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From the Centers for Disease Control and Prevention
August 27, 2003

Update: Severe Acute Respiratory Syndrome—Worldwide and United States, 2003

JAMA. 2003;290(8):1022-1023. doi:10.1001/jama.290.8.1022
Update: Severe Acute Respiratory Syndrome—Worldwide and United States, 2003

MMWR. 2003;52:664-665

1 table omitted

This report updates reported cases of severe acute respiratory syndrome (SARS) worldwide and in the United States, describes a change in the recommended timing of collection of a convalescent-phase serum specimen to test for antibody to SARS-associated coronavirus (SARS-CoV), and introduces a new case exclusion criterion based on negative SARS-CoV serology.1 In addition, this report also summarizes changes in travel alerts for Beijing and mainland China, Hong Kong, Toronto, and Taiwan.

During November 1, 2002–July 11, 2003, a total of 8,427 probable SARS cases were reported to the World Health Organization (WHO) from 29 countries; 813 deaths (case fatality rate: 9.6%) have been reported, with no SARS-related deaths in the United States.2 On July 5, WHO announced that all known person-to-person transmission of SARS-CoV had ceased.3

CDC has revised the laboratory criteria in the SARS case definition to require that convalescent serum be collected >28 days after symptom onset, instead of >21 days after symptom onset. This change reflects data that some persons with SARS-CoV infection might not mount a detectable antibody response until >28 days after illness onset.4 Because most persons without immune-compromising conditions are thought to mount an immune response within 28 days, test results from serum collected previously 22-28 days after symptom onset will be considered definitive. However, state and local health officials can choose to collect a later specimen on a case-by-case basis if they consider it to be indicated clinically.

On June 26, the Council of State and Territorial Epidemiologists changed the U.S. SARS case definition to allow exclusion of cases with a negative convalescent serum specimen. This change reflects data indicating that >95% of patients with SARS mount a detectable convalescent antibody response.4,5 The U.S. case numbers in this report reflect this exclusion criterion.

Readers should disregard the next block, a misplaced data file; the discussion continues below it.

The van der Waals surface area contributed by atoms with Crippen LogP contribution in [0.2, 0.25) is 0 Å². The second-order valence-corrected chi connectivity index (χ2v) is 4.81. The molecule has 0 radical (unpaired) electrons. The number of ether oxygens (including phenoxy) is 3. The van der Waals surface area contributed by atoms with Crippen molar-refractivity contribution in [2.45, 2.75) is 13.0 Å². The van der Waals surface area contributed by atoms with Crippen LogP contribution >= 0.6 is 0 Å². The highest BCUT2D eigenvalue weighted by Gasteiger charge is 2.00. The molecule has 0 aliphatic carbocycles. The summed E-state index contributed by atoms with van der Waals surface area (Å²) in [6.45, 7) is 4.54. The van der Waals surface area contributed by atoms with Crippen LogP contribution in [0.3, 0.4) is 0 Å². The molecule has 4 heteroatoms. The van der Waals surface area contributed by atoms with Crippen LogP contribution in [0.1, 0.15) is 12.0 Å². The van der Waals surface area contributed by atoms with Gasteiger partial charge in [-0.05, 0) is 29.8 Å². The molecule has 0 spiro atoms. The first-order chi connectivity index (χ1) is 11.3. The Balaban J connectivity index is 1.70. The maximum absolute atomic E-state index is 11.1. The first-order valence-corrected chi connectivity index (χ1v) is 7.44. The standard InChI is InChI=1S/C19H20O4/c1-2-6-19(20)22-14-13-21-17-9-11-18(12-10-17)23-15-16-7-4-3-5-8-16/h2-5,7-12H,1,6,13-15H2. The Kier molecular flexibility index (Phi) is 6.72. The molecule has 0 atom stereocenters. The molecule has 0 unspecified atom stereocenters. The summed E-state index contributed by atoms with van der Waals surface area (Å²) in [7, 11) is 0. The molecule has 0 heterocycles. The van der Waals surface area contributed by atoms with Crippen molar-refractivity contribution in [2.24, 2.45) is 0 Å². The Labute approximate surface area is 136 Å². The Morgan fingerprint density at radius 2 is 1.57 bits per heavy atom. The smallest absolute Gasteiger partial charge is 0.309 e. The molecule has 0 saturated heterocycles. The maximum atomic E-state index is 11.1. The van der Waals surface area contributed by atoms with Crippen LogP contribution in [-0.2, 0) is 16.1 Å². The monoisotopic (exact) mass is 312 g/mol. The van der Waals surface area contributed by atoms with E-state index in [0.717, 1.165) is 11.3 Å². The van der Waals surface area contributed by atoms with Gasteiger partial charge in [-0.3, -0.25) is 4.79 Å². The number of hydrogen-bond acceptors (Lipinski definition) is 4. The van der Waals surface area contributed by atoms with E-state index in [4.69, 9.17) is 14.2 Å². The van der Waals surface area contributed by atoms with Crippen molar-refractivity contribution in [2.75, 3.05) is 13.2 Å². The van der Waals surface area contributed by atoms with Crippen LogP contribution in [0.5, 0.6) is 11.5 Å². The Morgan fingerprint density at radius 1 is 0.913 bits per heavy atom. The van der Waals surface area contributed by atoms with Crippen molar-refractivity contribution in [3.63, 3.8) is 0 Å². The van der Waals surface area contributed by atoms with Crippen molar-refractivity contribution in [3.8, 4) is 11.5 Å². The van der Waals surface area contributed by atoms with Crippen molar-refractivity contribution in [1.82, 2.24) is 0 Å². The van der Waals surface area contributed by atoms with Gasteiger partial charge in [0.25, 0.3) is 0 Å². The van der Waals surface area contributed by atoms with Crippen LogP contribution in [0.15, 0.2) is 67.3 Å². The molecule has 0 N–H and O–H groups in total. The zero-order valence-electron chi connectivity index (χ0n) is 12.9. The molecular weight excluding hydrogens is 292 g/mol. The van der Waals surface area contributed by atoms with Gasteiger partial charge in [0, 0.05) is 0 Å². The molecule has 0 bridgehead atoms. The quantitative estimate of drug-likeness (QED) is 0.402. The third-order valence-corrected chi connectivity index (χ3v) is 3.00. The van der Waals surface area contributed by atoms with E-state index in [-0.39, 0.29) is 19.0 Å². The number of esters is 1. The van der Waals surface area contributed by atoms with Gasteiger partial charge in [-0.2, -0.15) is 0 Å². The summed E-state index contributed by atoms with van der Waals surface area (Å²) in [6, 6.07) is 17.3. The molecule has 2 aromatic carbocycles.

As of July 15, a total of 418 SARS cases were reported in the United States, with 344 (82%) classified as suspect SARS and 74 (18%) classified as probable SARS (i.e., more severe illnesses characterized by the presence of pneumonia or acute respiratory distress syndrome). A total of 169 reported suspect cases and 38 reported probable cases were excluded because the convalescent serum specimen was negative for SARS-CoV antibodies. None of the reported suspect cases and eight reported probable SARS cases had a convalescent serum specimen that was positive for SARS-CoV antibodies; these eight laboratory-confirmed SARS cases have been reported previously.6-8 Convalescent serum specimens have not been obtained for the other 28 reported probable cases and 175 reported suspect cases; therefore, it is not known whether these persons had SARS.

Serologic testing results suggest that a small proportion of persons who had illness consistent with the clinical and epidemiologic criteria for a U.S. case of suspect or probable SARS actually had SARS. The case definition captures an array of respiratory illnesses that cannot be easily distinguished from SARS until laboratory testing results for SARS and other agents are performed. However, this sensitive case definition allowed for rapid investigation of persons who might have had SARS and for public health intervention to prevent person-to-person transmission.

CDC lifted the travel alerts for Beijing and mainland China, Hong Kong, Toronto, and Taiwan during July 1-15, 20039; CDC's criteria for lifting an alert for SARS include the absence of new cases for three incubation periods (i.e., 30 days) after the date of onset of symptoms for the last reported case (http://www.cdc.gov/ncidod/sars/travel_alertadvisory.htm). For traveler's illness to meet the case definition for SARS, the travel should have occurred on or before the last date the travel alert was in place. In addition, the last date for illness onset is 10 days (i.e., one incubation period) after removal of a CDC travel alert.1 With removal of all SARS travel alerts and completion of an incubation period, U.S. travelers with respiratory illness will no longer meet the case definition for SARS; reports of suspect or probable cases are expected to end by the end of July 2003.

References: 9 available